Investigating Osmosis

 

 

 

 

 

 

 

Portfolio Template for AP Biology A, Unit 6
I had a volunteer carry out an experiment in my kitchen to study osmosis, using the following
procedure: (You do not have to complete the procedure.)
1. Set out four similar plastic containers. Label these A – D.
2. Prepare sucrose solutions.
a. Use a glass measuring cup to measure 2 cups of distilled water and pour it into
the first container. Repeat for the other three containers.
b. Add nothing to container A, and add the label dH2O (distilled water).
c. Use a digital kitchen balance (scale) to measure 25 g of sucrose (table sugar).
Add this to container B, and add the label 25 g. Stir until no more crystals of
sugar are visible. This creates a sucrose solution with an approximate
concentration of 0.154 M.
d. Add 50 g of sucrose to container C and label it, using the same procedure as in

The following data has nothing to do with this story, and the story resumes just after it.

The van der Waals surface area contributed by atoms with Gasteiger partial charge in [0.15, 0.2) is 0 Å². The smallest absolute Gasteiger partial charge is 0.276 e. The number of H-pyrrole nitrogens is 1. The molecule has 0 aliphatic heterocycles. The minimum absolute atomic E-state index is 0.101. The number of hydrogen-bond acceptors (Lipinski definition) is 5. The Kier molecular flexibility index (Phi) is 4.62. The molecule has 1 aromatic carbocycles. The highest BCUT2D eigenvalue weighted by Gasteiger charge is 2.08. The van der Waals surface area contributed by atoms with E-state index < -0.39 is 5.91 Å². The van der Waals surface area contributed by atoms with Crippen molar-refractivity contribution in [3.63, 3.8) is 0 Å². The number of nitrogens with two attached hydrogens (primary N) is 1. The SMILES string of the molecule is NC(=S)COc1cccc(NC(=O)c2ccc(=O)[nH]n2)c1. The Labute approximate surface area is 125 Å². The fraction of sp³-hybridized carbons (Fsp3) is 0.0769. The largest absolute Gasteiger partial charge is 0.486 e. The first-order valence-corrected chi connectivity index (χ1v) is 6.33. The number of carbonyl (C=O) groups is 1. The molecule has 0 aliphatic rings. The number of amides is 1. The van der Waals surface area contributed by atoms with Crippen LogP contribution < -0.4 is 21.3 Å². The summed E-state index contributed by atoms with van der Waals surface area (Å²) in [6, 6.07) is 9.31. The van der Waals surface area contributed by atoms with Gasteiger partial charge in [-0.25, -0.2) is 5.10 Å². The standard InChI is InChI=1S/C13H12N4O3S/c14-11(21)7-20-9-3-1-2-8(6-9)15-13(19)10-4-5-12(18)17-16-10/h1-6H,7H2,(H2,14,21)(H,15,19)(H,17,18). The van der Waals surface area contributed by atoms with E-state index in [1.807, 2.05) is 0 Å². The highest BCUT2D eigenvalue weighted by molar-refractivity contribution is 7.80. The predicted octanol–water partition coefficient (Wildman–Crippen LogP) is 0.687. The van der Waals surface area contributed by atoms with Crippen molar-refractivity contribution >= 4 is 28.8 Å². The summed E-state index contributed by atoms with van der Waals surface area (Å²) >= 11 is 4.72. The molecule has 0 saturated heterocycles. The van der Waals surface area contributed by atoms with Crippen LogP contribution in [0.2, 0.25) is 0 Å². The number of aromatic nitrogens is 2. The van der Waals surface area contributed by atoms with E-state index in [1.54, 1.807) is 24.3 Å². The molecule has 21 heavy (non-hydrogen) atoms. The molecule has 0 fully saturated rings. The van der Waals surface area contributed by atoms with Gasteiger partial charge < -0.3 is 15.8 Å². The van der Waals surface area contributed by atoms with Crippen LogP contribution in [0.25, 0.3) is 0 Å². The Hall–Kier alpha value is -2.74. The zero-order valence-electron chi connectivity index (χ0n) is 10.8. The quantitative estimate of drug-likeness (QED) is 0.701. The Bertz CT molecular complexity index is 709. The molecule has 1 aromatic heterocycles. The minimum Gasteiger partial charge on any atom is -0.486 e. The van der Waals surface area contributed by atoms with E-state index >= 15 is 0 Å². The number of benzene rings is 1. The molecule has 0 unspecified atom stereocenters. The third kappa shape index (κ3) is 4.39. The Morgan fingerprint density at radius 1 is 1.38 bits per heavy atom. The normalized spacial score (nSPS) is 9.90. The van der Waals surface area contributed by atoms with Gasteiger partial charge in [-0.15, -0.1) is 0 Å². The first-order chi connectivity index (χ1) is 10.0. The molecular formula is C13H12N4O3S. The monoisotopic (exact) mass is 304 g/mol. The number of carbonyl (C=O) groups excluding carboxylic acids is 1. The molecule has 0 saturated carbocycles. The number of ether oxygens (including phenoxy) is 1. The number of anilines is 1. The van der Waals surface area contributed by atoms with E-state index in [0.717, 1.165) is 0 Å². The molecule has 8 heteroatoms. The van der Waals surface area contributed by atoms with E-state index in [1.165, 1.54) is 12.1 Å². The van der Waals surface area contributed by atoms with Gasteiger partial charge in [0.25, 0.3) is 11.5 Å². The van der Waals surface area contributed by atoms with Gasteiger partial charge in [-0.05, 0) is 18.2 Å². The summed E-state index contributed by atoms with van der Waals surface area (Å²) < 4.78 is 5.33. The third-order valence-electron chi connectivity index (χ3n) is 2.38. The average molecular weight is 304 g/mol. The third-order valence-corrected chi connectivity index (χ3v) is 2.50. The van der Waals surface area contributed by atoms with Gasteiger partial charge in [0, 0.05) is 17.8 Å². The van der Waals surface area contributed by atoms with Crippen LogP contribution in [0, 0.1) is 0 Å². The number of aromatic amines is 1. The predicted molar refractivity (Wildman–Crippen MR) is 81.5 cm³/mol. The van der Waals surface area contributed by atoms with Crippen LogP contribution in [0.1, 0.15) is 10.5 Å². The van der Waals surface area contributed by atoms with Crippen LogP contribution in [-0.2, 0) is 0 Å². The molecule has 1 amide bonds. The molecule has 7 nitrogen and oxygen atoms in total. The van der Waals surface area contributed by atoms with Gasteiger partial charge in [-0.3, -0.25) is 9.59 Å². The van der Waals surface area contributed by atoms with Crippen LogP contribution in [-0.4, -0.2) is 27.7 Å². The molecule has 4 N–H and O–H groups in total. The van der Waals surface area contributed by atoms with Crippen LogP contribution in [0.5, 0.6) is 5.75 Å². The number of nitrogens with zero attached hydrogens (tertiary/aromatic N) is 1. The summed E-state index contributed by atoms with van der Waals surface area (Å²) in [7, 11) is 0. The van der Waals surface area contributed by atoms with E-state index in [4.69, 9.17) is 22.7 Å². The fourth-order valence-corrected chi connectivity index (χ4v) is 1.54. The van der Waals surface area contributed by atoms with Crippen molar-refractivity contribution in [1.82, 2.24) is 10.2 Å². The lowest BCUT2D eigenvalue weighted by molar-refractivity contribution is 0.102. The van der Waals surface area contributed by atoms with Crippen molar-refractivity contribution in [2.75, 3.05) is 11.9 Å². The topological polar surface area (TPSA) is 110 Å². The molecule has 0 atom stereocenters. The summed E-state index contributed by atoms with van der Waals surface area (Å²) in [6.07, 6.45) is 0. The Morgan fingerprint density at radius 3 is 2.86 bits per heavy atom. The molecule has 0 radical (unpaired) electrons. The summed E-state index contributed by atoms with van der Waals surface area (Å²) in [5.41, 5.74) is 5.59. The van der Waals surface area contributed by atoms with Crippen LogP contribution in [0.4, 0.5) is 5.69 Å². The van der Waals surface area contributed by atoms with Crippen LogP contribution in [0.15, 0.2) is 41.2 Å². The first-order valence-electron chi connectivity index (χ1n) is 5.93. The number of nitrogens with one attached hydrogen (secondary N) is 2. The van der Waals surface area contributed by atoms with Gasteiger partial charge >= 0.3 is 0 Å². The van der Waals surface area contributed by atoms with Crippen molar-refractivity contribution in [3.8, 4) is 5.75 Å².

step b. This creates a sucrose solution with an approximate concentration of
0.308 M.
e. Add 75 g of sucrose to container C and label it, using the same procedure as in
step b. This creates a sucrose solution with an approximate concentration of
0.462 M.
3. Obtain and wash one large russet potato (these are the “Idaho potatoes” usually used to
make baked potatoes).
4. Create four similar groups of “potato chunks.”
a. Peel potato and remove any dark spots or bruises.
b. Chop potato into large chunks. These should be vaguely “block” shape, and
about 1 – 2 cm on each side.
c. Place a large piece of plastic wrap on the balance and tare it (that is, set the
mass to 0 g).
d. Use the scale with plastic wrap to ensure that the mass of each chunk is no
smaller than 5 g and no larger than 9 g.
e. Combine the potato chunks into four groups, switching them around until each
group has approximately the same total mass (about 50 g). There will be 6 or 7
potato chunks in each group.
5. Take a more exact initial mass:
a. Set the first group of potato chunks on the balance and wait about two seconds